Minnesota Drought Situation Report - February 21, 2007
Drought Monitor - February 13, 2007
The National Drought Mitigation Center Drought Monitor continues to place much
of northern Minnesota in the Extreme Drought or
Severe Drought categories.
Portions of central Minnesota are depicted in the Moderate Drought
classification. Most of the rest of Minnesota is depicted as being Abnormally Dry.
How the drought developed during summer 2006
Dryness was entrenched across much of northern and central Minnesota for the majority of the 2006 growing season. The timing of the dry weather was
unfortunate. Historically, the period from May through September is the wettest time of the year in Minnesota. In 2006 however, rainfall
totals fell well short of long-term averages in many locales, especially in northern Minnesota (see: rainfall maps). The dry
weather began in mid-May and continued through June. The dryness was then compounded by one of Minnesota's hottest Julys ever. This
led to the rapid intensification of drought. By the end of July, much of northern and
central Minnesota was categorized as experiencing an Extreme Drought. The summer rainfall deficits and hot weather caused
deteriorating crop conditions, dwindling stream flows, lowering lake levels, and increased the danger of wildfire. Impacts of the drought included: surface water appropriation
permit suspensions, municipal watering restrictions and bans, an agricultural disaster declaration for 36 counties, the lowest lake levels in 30 years, and a number of major wildfires.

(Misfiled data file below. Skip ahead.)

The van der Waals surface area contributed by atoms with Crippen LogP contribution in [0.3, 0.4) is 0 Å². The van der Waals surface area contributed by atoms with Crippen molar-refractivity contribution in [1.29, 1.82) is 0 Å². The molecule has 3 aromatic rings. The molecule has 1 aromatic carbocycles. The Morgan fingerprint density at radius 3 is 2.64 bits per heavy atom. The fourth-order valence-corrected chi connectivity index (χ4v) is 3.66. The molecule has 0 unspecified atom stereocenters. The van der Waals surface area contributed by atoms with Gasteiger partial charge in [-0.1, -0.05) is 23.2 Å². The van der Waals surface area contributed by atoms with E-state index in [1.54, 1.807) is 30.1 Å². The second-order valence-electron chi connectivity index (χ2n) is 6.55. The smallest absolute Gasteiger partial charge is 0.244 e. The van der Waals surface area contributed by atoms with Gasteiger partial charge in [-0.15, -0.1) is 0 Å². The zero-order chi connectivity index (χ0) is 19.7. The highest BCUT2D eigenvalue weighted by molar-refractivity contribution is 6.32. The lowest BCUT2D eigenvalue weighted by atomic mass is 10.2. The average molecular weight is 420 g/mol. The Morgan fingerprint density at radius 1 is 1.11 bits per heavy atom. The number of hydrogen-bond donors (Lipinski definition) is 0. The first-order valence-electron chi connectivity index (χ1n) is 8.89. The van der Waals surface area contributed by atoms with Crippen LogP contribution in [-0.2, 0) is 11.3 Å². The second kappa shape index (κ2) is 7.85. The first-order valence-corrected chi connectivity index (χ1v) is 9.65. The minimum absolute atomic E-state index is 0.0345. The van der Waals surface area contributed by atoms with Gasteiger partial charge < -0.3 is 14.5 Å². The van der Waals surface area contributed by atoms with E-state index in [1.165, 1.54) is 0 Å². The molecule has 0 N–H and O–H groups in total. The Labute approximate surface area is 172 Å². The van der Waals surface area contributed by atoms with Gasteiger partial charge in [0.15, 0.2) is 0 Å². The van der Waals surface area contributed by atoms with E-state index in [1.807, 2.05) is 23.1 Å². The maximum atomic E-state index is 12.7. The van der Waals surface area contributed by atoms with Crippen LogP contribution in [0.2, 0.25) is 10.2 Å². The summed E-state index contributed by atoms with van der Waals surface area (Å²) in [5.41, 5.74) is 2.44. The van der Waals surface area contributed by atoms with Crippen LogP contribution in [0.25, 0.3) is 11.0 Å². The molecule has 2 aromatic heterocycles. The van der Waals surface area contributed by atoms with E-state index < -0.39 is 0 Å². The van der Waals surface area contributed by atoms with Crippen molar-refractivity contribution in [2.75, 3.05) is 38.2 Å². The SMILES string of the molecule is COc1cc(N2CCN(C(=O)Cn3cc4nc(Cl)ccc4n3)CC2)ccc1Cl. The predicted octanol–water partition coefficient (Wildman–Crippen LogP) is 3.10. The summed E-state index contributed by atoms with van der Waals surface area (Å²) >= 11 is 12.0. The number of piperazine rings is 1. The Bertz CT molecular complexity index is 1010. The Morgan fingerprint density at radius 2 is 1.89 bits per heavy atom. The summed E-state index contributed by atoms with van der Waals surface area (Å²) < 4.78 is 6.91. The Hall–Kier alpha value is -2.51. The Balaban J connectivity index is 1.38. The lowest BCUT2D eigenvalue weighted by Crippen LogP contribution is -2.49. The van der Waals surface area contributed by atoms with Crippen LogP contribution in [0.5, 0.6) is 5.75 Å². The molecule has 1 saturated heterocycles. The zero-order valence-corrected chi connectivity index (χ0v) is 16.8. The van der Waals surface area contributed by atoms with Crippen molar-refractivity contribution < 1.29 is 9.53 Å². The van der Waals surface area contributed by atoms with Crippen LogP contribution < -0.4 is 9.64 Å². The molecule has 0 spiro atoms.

Substantial rains in the late summer and early autumn brought relief to some central Minnesota counties. However, many northern counties were missed by these
rain events. Dry weather persisted through the autumn of 2006, notably worsening the situation in northeastern Minnesota and
rekindling concerns about topsoil moisture in portions of southern Minnesota. Fall rains are very efficient at replenishing the soil moisture profile. The lack of widespread,
ample autumn rains exaggerated and prolonged the drought situation in many areas of the state.
Potential drought issues facing northern Minnesota in 2007
Spring and summer precipitation totals will need to far exceed normal for surface water systems to recover quickly from the 2006 deficits. This is possible,
but not climatologically likely. The drought was quick to develop, but most likely the impacts will be slow to repair. In keeping with the dry pattern established
in 2006, snowfall totals during winter of 2006-2007 have thus far been well short of average. Much of the
northern two thirds of northern Minnesota reports snow depths that rank historically below the 5th percentile.
Some drought concerns for the 2007 growing season include:
antecedent dry conditions, along with a continuation of sparse winter snow cover, could lead to an explosive spring wildfire situation